Progressives can play an influential role as ankle-biting enforcers.
They then have to get up close and personal with Democrats. Explain that
evasive, empty gestures won't cut it anymore. Remind the party that it
is vulnerable to similar retribution from voters as long as most
Americans don't have a clue about what Democrats stand for.
The first order of business is taking down Bush. The second front is the
fight within the Democratic Party over its soul and sense of direction.
These are obviously intertwined, but let's start with Bush and how
Democrats can contain his ebbing powers. This is not a philosophical
discussion. Events are already moving rapidly.
Everyone talks up postelection bipartisanship, and voters are weary of
partisan cat fights. But that doesn't mean selling them out to get along
with the other party. If Bush wants compromise, let him start by
promising not to nominate any more hard-right-wingers to the federal
judiciary. Harry Reid, the new Senate majority leader, could respond by
promising not to confirm any nominees if Bush doesn't keep his word.
The tables are turned now. Democrats will control the pursestrings
of government. Beyond keeping post offices open, they can kill anything
Bush proposes. They have the high ground, but they can now also be
blamed for what goes wrong. For the first time in a dozen years,
Democrats have the power to alter the governing fundamentals.
Ending the war cannot be compromised. Voters want out "now," as soon as
possible. They did not endorse a couple more years of US occupation,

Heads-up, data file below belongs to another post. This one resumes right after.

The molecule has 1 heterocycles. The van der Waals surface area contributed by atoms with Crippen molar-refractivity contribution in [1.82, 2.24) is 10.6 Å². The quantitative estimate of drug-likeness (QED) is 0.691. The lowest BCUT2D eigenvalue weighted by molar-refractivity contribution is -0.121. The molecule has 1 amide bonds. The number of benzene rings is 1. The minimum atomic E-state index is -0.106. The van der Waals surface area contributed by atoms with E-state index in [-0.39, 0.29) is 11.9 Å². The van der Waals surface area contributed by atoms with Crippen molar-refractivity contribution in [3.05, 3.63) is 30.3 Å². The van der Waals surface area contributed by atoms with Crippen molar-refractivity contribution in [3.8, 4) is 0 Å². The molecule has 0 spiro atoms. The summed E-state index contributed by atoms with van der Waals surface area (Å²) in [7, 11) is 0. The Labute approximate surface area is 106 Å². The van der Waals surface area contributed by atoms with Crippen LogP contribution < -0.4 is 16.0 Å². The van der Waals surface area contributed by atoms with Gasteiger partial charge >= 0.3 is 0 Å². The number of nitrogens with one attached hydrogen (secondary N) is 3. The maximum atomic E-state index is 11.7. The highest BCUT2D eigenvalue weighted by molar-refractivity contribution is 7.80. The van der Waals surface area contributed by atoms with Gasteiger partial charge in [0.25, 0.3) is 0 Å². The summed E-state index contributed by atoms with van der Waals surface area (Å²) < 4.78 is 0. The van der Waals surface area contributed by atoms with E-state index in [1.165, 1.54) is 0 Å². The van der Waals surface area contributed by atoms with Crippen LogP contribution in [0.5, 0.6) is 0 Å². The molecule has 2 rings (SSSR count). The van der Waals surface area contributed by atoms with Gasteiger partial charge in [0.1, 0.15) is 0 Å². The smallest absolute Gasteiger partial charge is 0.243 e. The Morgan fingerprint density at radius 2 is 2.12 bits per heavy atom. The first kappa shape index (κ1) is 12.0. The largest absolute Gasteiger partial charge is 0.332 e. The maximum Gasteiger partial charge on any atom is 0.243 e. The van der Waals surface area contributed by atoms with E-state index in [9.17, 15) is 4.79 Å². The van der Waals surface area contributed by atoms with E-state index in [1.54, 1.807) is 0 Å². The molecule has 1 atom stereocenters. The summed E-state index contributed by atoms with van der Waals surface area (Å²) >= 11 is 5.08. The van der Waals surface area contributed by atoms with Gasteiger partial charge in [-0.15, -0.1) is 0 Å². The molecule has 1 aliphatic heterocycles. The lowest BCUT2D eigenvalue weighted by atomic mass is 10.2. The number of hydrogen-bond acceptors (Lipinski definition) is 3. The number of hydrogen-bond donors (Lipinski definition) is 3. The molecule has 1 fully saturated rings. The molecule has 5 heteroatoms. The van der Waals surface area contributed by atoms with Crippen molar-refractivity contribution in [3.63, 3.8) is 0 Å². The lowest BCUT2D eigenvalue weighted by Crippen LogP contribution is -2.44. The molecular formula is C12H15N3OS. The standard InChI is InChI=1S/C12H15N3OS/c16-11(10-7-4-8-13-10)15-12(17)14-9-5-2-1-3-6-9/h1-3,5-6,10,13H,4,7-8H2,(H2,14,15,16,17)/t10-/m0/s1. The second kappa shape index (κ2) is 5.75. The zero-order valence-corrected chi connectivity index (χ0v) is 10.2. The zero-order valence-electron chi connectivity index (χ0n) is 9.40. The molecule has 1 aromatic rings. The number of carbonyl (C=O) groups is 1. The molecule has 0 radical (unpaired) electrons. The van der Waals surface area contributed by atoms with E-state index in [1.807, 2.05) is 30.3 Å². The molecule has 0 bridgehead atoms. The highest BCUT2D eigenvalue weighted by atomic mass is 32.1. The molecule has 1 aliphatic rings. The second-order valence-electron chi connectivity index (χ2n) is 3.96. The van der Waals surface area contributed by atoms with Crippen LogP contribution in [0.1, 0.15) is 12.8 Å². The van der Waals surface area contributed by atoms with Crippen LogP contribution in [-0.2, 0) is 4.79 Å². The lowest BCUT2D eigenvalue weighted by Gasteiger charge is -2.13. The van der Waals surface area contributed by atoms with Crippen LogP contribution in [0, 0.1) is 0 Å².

many more lost lives and wasted billions. If Democratic leaders get that
wrong, it becomes their war too, and Americans will not be forgiving. A
coherent alternative that deserves bipartisan support may emerge from
the Baker-Hamilton group. But, if not, Democrats should be principled
critics and draw up their own road map.
Let Iraqis decide their own fate. Telling them to split up into three
parts sounds like more colonialist intervention. Iraqis are robbed of
true sovereignty as long as occupying Americans are present. Democrats
can come up with a plausible timetable for withdrawal, accompanied
by rational foreign-policy steps like direct talks with Iran and other
Middle Eastern powers to defuse the sectarian violence and to
arrange a manageable exit for the US military.
Congress cannot command troops, but it has enormous leverage to coax and
prod Pentagon policy through appropriations and other legislation.
Cutting off funds in the midst of war is not going to happen--it never
has in US history--but the military itself could become a valuable
source of strategic ideas, both in hearings and through back-door
communications. Bush's promised "victory" in Iraq is not an option.